French Open extends equal pay to women
French Open will award equal prize money to male and female players throughout the tournament, falling in line with the three other Grand Slam tournaments.
The announcement Friday by the French Tennis Federation extends last year's decision. The French Open paid the men's and women's singles champions the same for the first time, although the overall prize fund remained larger for men.
"In 2007, the parity will be total," federation president Christian Bimes said.
Bimes said he had been "particularly sensitive" to recent remarks by Venus Williams about the quality of play in women's tennis.
Equalizing the pay will increase the total purse to $20.34 million — a 7.2 percent increase from last year and a record at the French Open, which runs May 27-June 10.
Men's and women's singles winners will each receive $1.33 million, the highest prize money to date at a Grand Slam tournament.
Wimbledon will announce its prize money later this month.
"I congratulate the leadership of the French Tennis Federation for making a decision that will both strengthen the relations between women players and this amazing event, and send a message of opportunity and equality," Williams said.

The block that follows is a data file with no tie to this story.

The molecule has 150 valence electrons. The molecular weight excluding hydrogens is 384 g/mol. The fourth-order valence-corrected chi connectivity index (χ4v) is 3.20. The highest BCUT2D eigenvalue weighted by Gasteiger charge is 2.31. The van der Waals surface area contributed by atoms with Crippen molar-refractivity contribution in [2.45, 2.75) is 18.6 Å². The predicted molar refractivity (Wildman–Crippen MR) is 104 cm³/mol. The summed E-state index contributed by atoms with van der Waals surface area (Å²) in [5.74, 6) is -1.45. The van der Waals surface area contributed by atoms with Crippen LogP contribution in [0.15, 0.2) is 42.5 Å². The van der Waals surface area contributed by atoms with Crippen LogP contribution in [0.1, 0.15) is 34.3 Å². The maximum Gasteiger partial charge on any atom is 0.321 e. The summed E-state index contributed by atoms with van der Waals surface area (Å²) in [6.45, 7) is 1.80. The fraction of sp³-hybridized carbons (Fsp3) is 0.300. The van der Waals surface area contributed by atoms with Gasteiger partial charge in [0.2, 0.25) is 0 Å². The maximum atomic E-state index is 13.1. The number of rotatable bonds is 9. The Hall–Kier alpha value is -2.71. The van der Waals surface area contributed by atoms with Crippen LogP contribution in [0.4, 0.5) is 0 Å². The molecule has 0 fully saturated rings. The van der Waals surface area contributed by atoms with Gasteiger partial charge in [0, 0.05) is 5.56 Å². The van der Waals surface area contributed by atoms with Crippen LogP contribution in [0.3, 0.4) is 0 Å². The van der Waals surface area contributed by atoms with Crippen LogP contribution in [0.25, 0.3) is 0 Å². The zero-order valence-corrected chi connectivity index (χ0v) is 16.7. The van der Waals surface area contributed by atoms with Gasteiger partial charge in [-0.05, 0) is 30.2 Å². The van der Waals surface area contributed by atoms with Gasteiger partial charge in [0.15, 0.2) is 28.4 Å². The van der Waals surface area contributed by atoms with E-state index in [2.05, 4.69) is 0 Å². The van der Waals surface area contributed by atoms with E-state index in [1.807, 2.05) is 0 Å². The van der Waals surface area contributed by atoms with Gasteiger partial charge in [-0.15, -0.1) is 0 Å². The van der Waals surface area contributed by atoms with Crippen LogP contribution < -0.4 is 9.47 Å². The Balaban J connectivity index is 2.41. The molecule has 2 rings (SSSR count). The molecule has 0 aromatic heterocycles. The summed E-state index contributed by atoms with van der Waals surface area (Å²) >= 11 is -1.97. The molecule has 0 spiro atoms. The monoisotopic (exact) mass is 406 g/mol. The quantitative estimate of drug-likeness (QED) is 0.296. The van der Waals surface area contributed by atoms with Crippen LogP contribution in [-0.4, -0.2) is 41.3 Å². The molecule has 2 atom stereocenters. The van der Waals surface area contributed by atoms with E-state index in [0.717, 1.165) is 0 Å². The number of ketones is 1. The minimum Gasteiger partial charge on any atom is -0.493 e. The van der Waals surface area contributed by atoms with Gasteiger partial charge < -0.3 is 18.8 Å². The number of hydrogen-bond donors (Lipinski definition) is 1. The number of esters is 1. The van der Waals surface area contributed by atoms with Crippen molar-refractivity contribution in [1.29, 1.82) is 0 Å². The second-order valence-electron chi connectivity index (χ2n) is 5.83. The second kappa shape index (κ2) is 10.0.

Last month, Wimbledon organizers announced equal prize money to the winners and throughout the tournament. The
U.S. Open and
Australian Open have paid equal prize money for years.
"The decision by Roland Garros today closes one chapter in the history of tennis and opens an exciting new one that will positively impact opportunities for women and girls in sport and society," said Larry Scott, WTA Tour chief executive.
Tennis great Billie Jean King, a leading advocate for pay equity, said equal prize money at the four Grand Slams "has now become a non-issue, and I couldn't be happier."
"As we knew it would, it has taken several years to accomplish this goal, but it has been well worth the wait, and we salute the French Tennis Federation for taking this decisive and final step to equality," she said.
Belgium's Justine Henin, winner of the French Open champion three of the past four years, welcomed the move.
"There is no tournament that I feel closer to than Roland Garros, which makes today's decision to treat the woman as equals very special to me personally," she said.
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